Download the authoritative guide: Cloud Computing 2019: Using the Cloud for Competitive AdvantageTwo Microsoft products, the Telnet service in Windows 2000, and the Telnet daemon (telnetd) in Interix 2.2, have an unchecked buffer in their code, thereby providing a buffer-overflow vulnerability that could allow a hacker to 'own' those servers.
By sending a malformed request to such a server, an attacker could cause it to fail, and / or leave it in a state where the attacker could run code of their own choice, including Distributed Denial of Service (DDoS) attacks.
A compromised system would allow code to be run in the same context as the Telnet services. In the case of Windows 2000, the code would execute within the SYSTEM context, thus would allowing the attacker to execute commands with the same privileges as the operating system. This means the code could take any action, including reformatting the hard drive, spawning a remote command shell with SYSTEM privileges, installing programs, or shutting down the system.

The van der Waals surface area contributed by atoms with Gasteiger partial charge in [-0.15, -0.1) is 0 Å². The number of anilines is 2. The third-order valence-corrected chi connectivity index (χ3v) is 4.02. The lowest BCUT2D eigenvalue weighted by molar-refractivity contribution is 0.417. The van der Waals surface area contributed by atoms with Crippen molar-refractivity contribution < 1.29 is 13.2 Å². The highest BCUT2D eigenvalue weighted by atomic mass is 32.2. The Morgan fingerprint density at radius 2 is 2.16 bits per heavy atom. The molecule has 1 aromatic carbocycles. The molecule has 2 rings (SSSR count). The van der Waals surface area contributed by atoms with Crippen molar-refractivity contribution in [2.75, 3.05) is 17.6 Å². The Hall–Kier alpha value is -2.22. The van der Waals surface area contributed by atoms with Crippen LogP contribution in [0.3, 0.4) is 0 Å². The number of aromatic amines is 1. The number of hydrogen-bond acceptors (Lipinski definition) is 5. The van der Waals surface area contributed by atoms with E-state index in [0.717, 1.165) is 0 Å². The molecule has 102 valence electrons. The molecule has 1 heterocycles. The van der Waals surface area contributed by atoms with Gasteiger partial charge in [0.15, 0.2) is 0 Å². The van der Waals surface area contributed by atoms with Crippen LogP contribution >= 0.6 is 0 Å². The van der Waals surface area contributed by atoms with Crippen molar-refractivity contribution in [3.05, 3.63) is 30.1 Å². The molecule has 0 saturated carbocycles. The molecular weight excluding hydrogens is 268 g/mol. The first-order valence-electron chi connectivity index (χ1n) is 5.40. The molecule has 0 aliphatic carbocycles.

Even so, the severity of this vulnerability is only moderate, assuming that firewalls are in place. While Telnet services are installed by default, they do not run by default, and have to be invoked.
This story was first published on CrossNodes, an internet.com site.